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Published in News Blog
Thursday, October 14, 2010
To secure title insurance on REO sales, Bank of America has agreed to indemnify a major insurer if the title is challenged due to robo-signings and other improper foreclosure processing practices.

"Bank of America and Fidelity National Financial have reached an agreement confirming that Fidelity will provide title insurance on the sale of foreclosed properties," said B of A spokesman Dan Frahm.

Under the agreement, Fidelity will defend the new homeowner in court if a foreclosed owner challenges the title. B of A will cover the costs and, if necessary, any damages awarded to the previous owner.

"Bank of America and Fidelity National are taking this step to facilitate the continued availability of title insurance that is vital to the marketability of foreclosed properties," Frahm said.

The giant bank is seeking similar agreements with other title insurers.

American Land Title Association chief executive Kurt Pfotenhauer welcomed the B of A/Fidelity agreement.

“Title insurers are looking to lenders to provide appropriate indemnities," he said. ALTA also has approached the GSE regulator about title indemnifications.

"We will continue to work with federal and state regulators, Fannie Mae, Freddie Mac and lenders to bring certainty to the marketplace," Pfotenhauer said.

Published in News Blog
Friday, 15 October 2010 00:13

Foreclosure Auctions Hit New Record

RealtyTrac says 372,445 foreclosure auctions were scheduled in July, August and September, while 288,345 properties were repossessed by lenders over the same time period. Overall foreclosure filings edged up to 930,437 in the third quarter, a 4% increase from the previous quarter. One in every 139 homeowners received a foreclosure filing during those three months. Bank repossessions, or REOs, also are on the rise. In September, a record 102,134 homes were taken back by banks. It's the first time repos have topped 100,000 in a single month. The uptick is not expected to last, RealtyTrac CEO James Saccacio said in a statement, because several major loan servicers have halted foreclosure sales pending a review of documents. Nevada had the nation's highest foreclosure rate, up 1% from earlier, for the 15th quarter in a row.

One in every 29 Nevada homes received a foreclosure filing during the third quarter. Looking at total numbers of foreclosures, neighboring California was worst, with 191,016, followed by Florida, Arizona, Illinois and Michigan. Combined, the five states accounted for half of all foreclosures last quarter. Of course, once the moratorium ends, we can expect a new tidal wave of foreclosures. John McGeough, a broker, said that the current foreclosure freeze may give distressed homeowners extra time to do a short sale and avoid having their homes repossessed by the banks. "Foreclosure should be the last resort."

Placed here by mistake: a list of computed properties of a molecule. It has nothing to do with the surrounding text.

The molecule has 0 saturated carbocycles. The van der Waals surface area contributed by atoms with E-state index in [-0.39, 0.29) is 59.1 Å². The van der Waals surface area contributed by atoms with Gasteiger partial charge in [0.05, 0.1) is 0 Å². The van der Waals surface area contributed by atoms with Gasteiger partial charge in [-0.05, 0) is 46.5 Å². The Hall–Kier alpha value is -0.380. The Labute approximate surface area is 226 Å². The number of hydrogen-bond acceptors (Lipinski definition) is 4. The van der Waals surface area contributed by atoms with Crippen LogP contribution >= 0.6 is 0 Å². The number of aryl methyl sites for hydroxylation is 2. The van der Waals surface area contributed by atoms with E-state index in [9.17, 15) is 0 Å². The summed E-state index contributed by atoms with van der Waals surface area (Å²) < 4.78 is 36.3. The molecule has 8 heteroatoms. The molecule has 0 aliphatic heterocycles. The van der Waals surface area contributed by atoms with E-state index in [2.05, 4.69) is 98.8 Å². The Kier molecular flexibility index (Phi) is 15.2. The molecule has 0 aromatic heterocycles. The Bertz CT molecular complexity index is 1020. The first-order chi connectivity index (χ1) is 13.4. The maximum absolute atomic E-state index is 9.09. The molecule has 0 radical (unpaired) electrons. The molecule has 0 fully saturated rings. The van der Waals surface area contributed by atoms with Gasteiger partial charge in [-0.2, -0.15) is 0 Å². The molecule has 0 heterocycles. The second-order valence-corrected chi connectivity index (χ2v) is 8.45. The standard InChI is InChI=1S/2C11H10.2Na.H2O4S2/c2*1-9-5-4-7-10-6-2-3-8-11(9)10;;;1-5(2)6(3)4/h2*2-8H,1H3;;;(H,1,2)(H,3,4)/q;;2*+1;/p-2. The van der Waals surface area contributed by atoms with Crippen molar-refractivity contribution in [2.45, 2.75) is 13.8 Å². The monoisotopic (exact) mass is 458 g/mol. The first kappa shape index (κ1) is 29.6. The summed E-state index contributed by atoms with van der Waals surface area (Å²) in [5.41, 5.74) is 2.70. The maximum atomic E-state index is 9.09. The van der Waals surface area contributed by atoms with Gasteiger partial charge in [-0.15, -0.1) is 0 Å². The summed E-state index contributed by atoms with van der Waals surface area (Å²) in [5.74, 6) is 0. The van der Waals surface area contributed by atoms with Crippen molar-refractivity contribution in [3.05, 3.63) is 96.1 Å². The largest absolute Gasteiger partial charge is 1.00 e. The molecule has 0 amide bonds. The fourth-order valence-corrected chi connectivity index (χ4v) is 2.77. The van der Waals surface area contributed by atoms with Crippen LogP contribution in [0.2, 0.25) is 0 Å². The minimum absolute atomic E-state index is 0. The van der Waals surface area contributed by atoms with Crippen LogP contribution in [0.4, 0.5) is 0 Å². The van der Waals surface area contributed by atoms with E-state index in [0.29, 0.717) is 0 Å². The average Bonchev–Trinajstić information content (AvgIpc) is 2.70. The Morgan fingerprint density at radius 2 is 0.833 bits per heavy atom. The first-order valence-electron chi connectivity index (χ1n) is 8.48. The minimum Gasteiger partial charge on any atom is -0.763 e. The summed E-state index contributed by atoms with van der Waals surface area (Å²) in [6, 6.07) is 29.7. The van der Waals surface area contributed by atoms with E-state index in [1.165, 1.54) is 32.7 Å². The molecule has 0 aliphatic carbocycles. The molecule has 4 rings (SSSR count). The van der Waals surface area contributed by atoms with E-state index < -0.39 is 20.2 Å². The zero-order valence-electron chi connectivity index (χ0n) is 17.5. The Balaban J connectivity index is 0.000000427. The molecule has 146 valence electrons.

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All Rights Reserved.

Published in News Blog
Wednesday, 13 October 2010 18:08

Mortgage Fiasco ...the latest

Ally Financial, previously known as GMAC, the finance arm of General Motors, said Tuesday it has hired outside accounting and legal firms to examine its foreclosure procedures in all 50 states. That effort will not look at individual cases. Ally also said it would review pending foreclosure sales to ensure that all documents are accurate. In addition, Ally had previously announced that it was temporarily suspending evictions and post-foreclosure closings in the 23 states in which judges must sign off before someone loses their home. The company will continue its internal review in those 23 states. Ally Financial said it has found no evidence of any inappropriate foreclosures. Separately, both Wells Fargo and Litton Loan Servicing said Tuesday they were modifying their foreclosure processes. A spokesman for Wells Fargo, one of the nation's largest loan servicers, said the bank is conducting additional reviews of documents, but is not freezing foreclosures. Litton said in a statement that it "has suspended foreclosure proceedings in certain cases while it completes a review of its procedures."
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Published in News Blog
Wednesday, 28 July 2010 16:23